When everyone was tucked in last night, I held still for a moment, waiting for the sirens. It was the first night in a week when the time between dinner and lights-out was not taken up with a trip to the ER.
In the space of eight days: my wife broke her arm while out in the yard tossing a frisbee with the kids; my older son awoke with massive swelling on one side of his face that his pediatrician feared might be a drug-resistant staph; my younger son snapped both bones in his arm (he fell while running about 8 feet from where his mom had her flying disc mishap).
Some thoughts about our “rough patch,” as we have been calling it:
My guilt took me by surprise. Though I got a few suspicious looks from the hospital staff, I had no direct involvement in any of the accidents. I didn’t even have indirect participation (our daughter threw the frisbee that felled my wife, as I have frequently pointed out). But I still had moments when some primitive part of my brain was telling me that I had failed as provider/protector. Just because my the family dinner table looked like the aftermath scenes from HBO’s “The Pacific.”
Wow. Folding laundry. Awesome.
A child with a clearly broken arm, and a child with a mysteriously inflated face inspire related but completely distinct brands of parenting panic. The broken arm (clear deformity, no doubts about the underlying issue) make my mind race, the adrenalin flow; you feel for the child’s suffering acutely, but you know it will be better soon (and it is). The mysterious dirigible face is a slow-moving nightmare. The pediatrician seems perplexed and concerned, fears of flesh eating bacteria surface, a real gnawing anxiety follows you everywhere during the day. It’s painful to look at the kid. Fortunately a cool-headed pediatric dermatologist calmed us, diagnosed him, and set about making him better. The palette of parental fear is rich and varied.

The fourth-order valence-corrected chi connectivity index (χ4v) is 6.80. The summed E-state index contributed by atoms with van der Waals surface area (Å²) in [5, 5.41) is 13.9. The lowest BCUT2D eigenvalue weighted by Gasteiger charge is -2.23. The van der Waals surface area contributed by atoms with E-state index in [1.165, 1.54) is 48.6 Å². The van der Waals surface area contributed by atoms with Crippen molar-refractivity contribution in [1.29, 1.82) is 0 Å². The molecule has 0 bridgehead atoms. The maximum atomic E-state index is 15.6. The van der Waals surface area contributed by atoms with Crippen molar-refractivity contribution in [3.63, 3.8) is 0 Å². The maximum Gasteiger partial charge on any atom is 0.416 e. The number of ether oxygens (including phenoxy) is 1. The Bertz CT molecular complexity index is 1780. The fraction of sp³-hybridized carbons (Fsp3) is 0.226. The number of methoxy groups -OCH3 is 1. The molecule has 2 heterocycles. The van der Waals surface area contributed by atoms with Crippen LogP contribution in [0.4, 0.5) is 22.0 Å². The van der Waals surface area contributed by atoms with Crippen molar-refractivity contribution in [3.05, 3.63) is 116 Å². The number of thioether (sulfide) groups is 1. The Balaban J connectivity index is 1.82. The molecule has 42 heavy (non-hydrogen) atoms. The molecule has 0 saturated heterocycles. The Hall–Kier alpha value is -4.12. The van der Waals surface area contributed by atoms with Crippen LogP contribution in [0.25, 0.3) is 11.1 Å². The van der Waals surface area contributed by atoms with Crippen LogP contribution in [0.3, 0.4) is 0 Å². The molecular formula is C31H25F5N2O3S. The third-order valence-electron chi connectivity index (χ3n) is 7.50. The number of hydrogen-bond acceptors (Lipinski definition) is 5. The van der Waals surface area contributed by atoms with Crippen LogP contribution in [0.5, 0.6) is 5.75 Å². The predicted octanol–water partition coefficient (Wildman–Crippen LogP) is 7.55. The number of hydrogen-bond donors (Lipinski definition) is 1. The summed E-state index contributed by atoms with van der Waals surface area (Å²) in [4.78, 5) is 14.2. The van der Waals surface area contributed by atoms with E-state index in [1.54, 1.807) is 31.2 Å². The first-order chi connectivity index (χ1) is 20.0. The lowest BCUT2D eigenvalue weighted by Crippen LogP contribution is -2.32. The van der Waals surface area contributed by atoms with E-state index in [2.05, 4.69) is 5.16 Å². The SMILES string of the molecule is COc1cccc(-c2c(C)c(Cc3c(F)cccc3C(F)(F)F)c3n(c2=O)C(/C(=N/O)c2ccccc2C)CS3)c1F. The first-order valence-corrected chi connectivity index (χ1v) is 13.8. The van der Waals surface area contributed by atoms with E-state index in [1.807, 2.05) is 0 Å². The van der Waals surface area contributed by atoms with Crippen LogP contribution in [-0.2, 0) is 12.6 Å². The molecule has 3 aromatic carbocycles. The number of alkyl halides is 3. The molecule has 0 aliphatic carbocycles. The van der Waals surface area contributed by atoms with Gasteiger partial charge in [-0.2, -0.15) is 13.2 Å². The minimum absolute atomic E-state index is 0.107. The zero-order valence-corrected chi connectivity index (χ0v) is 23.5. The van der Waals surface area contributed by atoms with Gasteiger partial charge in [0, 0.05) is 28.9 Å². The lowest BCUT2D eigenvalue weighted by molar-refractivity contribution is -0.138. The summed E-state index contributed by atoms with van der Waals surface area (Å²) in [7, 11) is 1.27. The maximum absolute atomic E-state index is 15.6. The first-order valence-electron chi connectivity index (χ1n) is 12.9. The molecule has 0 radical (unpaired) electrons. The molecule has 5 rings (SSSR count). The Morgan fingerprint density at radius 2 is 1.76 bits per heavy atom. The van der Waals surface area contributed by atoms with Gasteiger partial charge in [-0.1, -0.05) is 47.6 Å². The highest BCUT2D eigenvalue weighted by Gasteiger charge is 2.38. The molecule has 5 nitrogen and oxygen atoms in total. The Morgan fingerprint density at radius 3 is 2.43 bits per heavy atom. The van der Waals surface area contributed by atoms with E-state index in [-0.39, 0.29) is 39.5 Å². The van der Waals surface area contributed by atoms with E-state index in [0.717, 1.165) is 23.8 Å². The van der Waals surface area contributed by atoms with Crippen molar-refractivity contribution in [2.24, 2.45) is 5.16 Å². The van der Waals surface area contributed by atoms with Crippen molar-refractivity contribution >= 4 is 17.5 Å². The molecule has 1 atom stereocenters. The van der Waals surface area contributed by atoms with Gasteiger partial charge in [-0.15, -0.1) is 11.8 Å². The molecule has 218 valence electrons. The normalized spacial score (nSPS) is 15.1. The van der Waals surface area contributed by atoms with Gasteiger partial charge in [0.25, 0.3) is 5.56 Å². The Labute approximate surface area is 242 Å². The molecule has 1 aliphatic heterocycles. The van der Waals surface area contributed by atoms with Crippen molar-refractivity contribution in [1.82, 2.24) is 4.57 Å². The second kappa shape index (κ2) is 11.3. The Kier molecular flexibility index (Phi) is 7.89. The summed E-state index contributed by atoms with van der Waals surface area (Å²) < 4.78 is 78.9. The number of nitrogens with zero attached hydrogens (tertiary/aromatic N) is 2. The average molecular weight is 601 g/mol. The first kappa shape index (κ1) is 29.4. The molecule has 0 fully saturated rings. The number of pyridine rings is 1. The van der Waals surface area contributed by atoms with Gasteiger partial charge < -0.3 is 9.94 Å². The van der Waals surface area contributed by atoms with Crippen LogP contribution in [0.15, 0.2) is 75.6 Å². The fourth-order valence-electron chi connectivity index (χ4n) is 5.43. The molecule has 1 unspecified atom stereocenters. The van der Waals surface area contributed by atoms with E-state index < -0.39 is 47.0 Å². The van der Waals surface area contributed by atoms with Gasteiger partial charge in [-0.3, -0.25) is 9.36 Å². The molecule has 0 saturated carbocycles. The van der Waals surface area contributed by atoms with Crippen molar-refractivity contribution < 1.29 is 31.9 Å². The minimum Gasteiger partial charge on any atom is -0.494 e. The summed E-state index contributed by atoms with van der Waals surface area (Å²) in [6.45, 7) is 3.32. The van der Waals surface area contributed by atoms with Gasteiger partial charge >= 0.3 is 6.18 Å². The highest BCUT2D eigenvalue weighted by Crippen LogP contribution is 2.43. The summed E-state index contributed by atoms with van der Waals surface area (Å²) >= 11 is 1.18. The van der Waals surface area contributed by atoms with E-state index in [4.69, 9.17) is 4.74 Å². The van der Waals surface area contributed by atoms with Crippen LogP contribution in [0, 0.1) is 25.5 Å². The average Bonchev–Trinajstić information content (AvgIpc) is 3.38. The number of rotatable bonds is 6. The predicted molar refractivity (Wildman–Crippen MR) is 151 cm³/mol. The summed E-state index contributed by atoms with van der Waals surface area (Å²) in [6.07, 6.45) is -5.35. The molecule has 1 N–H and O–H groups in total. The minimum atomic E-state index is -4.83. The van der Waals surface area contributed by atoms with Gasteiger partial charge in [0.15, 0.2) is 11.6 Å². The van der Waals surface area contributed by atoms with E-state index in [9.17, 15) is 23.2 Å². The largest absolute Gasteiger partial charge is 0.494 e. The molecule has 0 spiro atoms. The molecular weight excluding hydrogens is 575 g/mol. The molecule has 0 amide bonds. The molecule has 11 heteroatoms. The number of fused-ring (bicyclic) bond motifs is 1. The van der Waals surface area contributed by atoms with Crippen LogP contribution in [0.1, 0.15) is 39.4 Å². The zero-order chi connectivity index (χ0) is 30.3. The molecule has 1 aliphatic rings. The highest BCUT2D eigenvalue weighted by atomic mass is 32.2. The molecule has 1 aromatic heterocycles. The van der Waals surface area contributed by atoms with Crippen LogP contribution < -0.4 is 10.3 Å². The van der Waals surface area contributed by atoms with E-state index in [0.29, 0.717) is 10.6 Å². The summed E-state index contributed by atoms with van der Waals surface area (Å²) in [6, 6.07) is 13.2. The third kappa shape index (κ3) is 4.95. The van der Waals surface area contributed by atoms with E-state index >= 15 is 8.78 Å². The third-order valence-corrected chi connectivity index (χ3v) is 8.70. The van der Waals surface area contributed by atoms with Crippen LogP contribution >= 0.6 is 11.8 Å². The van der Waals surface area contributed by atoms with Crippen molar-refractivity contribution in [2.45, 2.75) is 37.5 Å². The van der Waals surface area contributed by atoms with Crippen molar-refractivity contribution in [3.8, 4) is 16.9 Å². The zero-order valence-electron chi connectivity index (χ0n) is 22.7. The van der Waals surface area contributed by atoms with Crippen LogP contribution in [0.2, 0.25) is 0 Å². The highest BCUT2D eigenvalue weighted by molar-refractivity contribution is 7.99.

I now hate the phrase “when it rains, it pours.”
Between the astronomical deductibles we now owe and long lines of parents waiting at the ER to receive primary care for their sick babies, I’m beginning to suspect that we may have some health care issues in this country. What? Did I miss something?
My wife is as tough as they come, but we probably should have come up with a better plan than, “I’ll stay here with the kids, you drive yourself to the ER.” If I had driven her, I might not have missed this priceless exchange:
Admitting Nurse: On a scale of one to ten, what is your pain level.
My Wife: Uh, about a four.
Admitting Nurse: Ma’am, you have a visible wrist fracture, it must be worse than a four.
My wife: Ever done natural childbirth? This is a four.
Love that woman. Glad she’s on the mend. The rest of them, too.